A Peach of a Project

The author of the quaint, but much-loved Ladybird books was also a radical playwright.

Lawrence du Garde Peach’s Ladybird book on Charles II. Alamy.
Lawrence du Garde Peach’s Ladybird book on Charles II. Alamy.

The playwright Lawrence du Garde Peach (1890-1974) is remembered today as the author of most of the books in the Ladybird Adventures from History series. These were a series of inexpensive, colourfully illustrated, mini-hardback history books for children, which sold millions of copies from the 1950s to the 1980s. For Peach this was a retirement project – if he ever truly retired – and represented just one facet of his creative output.

Ladybird books enthusiasts, of whom there are many, tend to have views tinged with nostalgia. For many, Peach sparked off a life-long love of history. The academic community, however, has not always been as welcoming. To his critics, Peach produced simplified, narrow-minded history, suffused with the illusions of postwar Britain. 

Peach was not a completely free spirit, as his publisher had little interest in cutting across the grain of conventional views. The printers Wills & Hepworth tapped into the growing postwar demand for children’s books. They found talented authors and illustrators to produce material for a one-off, fixed fee. Ladybird books became a publishing phenomenon. 

The Adventures from History sub-series began in 1956 with Peach’s Alfred the Great. Few authors were as well placed to write on a range of topics including Stone Age Man, Julius Caesar, William the Conqueror, Oliver Cromwell, Charles II, Florence Nightingale, Captain Cook or Charles Dickens. Peach had experience of writing pen portraits for BBC radio’s Children’s Hour, in which he presented potted versions of the past that resonated with a wide audience. 

The focus of Adventures from History tended to be on how powerful personalities (predominantly men) shaped history. There was some error and bias as well as variation in quality: Stone Age Man, for example, did not stand up well, even against what was known at the time. In Cromwell, Oliver was depicted getting into a childhood fight with Charles I. There was a winged ‘Viking’ helmet depicted on the front cover of Alfred the Great. According to Peach both King John and Richard the Lionheart were bad, Mary I ‘was a strange woman’ and Captain Scott’s expedition was ‘one of the most gallant ventures in the history of our race’. At the same time, Peach presented the Puritans as a misunderstood group. Cromwell was held up as a good man, although there was passing reference to cruelty in Ireland. The books were period pieces, but issues arose in part from the way they were written. The idea of one author for a huge range of topics led to inevitable shortcomings.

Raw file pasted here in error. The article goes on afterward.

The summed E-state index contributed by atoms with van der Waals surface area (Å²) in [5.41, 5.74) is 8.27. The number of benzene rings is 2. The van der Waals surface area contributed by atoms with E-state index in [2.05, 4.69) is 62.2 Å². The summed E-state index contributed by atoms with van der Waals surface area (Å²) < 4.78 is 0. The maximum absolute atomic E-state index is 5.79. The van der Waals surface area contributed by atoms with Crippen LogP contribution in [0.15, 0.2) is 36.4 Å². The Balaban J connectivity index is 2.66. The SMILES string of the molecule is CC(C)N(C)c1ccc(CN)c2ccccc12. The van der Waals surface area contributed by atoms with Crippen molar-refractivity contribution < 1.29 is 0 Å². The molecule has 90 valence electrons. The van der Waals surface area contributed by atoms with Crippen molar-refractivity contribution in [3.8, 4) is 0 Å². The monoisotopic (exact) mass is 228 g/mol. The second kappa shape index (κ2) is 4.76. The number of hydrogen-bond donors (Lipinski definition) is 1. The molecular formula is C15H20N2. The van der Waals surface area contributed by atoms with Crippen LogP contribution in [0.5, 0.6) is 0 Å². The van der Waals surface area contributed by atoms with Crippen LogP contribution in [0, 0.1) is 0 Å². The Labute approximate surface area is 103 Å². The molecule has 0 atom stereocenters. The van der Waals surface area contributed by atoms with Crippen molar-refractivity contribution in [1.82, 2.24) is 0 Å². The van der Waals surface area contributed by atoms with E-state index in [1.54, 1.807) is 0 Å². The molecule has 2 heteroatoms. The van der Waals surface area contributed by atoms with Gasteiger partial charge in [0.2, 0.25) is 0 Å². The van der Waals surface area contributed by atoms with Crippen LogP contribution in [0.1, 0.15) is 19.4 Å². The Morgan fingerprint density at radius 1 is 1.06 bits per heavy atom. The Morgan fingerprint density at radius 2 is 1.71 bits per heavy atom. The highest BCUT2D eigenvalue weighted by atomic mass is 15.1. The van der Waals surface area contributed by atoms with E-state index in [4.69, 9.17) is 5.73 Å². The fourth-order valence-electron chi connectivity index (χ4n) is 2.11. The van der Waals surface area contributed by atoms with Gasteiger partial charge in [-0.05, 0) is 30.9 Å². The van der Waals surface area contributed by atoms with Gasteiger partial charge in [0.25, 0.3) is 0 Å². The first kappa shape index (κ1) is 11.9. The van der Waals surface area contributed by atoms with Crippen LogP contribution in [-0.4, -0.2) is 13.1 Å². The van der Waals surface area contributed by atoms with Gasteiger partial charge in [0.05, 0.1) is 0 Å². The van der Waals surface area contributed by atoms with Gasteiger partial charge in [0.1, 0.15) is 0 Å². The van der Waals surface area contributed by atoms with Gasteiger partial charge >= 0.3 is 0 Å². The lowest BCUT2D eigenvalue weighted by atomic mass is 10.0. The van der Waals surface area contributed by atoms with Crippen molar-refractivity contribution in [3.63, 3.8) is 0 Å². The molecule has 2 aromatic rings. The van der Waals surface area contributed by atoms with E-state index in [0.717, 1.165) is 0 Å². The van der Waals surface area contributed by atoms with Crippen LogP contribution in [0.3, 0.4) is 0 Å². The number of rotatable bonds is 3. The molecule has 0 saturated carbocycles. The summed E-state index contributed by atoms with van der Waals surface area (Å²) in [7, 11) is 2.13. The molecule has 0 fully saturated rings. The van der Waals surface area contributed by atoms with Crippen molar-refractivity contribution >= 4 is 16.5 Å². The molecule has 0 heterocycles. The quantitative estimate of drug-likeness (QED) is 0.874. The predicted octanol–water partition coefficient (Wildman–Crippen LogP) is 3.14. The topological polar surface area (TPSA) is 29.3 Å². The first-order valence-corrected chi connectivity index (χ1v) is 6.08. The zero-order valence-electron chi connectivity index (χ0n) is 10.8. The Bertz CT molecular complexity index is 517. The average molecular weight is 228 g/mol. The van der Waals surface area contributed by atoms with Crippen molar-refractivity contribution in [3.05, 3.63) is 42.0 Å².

Peach wrote children’s books with flair, elegance and sophistication. For example, he opined in Henry VIII: ‘It is probable that if he had been able to settle down as a family man with his first wife, Catherine of Aragon, and had a family as handsome and intelligent, and as good at sports as he was himself, he would be remembered as one of the best monarchs England ever had.’ When it came to history, he was interested in the past as theatre, a site for quarrying material to transform into archetypes. He was attuned to how material sounded when read. He delighted in making bold assertions for dramatic effect. He remarked of George I: ‘He was a very stupid man, and as he never took the trouble to learn to speak English, he was unpopular with everybody. As a king he was completely unimportant.’ 

But there was more to Peach than a mere producer of patriotic homilies. As a radio dramatist, he did not shy away from controversial issues, including war, the arms race, and pacificism: Patriotism Ltd (1937) was subject to BBC internal censorship and pulled from the air, a decision that was reported around the world; Night Sky (1937) sought to bring home the realities of modern warfare. Peach also wrote a play about the First World War with no men in the cast: Home Fires (1930). He became known, too, for hard-hitting radio dramas: Bread (1932) was a family farming saga of poverty and emigration from the agricultural depression of the 1840s to the Great Depression. Three Soldiers (1933) highlighted the predicament of ex-soldiers from the Great War who had been thrown on the dole. 

Several of Peach’s radio plays touched on racial issues. His stance on the subject was more nuanced than that of many contemporaries and his attitudes ahead of his time. In Ingredient X (1929) he wrote about the corporate exploitation of Africa, spurring a journalist to complain that the play was ‘Bolshevist in tendency’. In John Hawkins – Slaver (1933) Peach adapted Hakluyt’s 16th-century account of the notable voyages and made a point of showing how Hawkins – like other Elizabethan explorers – made profits from slave trading to secure the monarch’s support. In The Cohort Marches: An Episode of the Roman Occupation (1937), Peach recast contemporary issues of colonialism in the context of Roman Britain. 

Peach seems to have viewed the late 1960s with considerable bewilderment. He became more conservative in later years – or perhaps social conventions changed ahead of him. Adventures from History presented sometimes questionable views of the past, but the dynamic interplay of Peach’s prose together with John Kenney’s vivid illustrations made each book something of a pocket-sized Gesamtkunstwerk. At the time of his death, Peach warranted only the shortest of obituaries in the Stage and the Guardian. For enthusiasts today, his books conjure fondly remembered episodes of childhood.

David Perkins is Head of Arts and Humanities Research at The King’s School, Canterbury.